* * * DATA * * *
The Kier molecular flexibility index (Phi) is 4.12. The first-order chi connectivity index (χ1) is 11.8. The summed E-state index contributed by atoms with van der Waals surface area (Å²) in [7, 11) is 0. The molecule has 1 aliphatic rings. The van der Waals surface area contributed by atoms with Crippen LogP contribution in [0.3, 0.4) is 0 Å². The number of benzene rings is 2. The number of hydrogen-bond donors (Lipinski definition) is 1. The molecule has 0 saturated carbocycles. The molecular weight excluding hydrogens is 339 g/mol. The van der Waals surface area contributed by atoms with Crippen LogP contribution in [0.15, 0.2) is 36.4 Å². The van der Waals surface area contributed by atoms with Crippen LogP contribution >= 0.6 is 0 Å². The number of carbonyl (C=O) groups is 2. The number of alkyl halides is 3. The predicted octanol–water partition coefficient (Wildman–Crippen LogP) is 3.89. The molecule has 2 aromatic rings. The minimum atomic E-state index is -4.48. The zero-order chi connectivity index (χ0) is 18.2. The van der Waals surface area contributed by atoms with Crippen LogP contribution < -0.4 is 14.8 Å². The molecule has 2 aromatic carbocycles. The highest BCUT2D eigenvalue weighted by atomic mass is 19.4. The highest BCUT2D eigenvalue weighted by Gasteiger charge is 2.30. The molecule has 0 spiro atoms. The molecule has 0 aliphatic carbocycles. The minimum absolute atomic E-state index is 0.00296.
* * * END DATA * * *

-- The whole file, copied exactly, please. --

The Kier molecular flexibility index (Phi) is 4.12. The first-order chi connectivity index (χ1) is 11.8. The summed E-state index contributed by atoms with van der Waals surface area (Å²) in [7, 11) is 0. The molecule has 1 aliphatic rings. The van der Waals surface area contributed by atoms with Crippen LogP contribution in [0.3, 0.4) is 0 Å². The number of benzene rings is 2. The number of hydrogen-bond donors (Lipinski definition) is 1. The molecule has 0 saturated carbocycles. The molecular weight excluding hydrogens is 339 g/mol. The van der Waals surface area contributed by atoms with Crippen LogP contribution in [0.15, 0.2) is 36.4 Å². The van der Waals surface area contributed by atoms with Crippen LogP contribution >= 0.6 is 0 Å². The number of carbonyl (C=O) groups is 2. The number of alkyl halides is 3. The predicted octanol–water partition coefficient (Wildman–Crippen LogP) is 3.89. The molecule has 2 aromatic rings. The minimum atomic E-state index is -4.48. The zero-order chi connectivity index (χ0) is 18.2. The van der Waals surface area contributed by atoms with Crippen LogP contribution < -0.4 is 14.8 Å². The molecule has 2 aromatic carbocycles. The highest BCUT2D eigenvalue weighted by atomic mass is 19.4. The highest BCUT2D eigenvalue weighted by Gasteiger charge is 2.30. The molecule has 0 spiro atoms. The molecule has 0 aliphatic carbocycles. The minimum absolute atomic E-state index is 0.00296.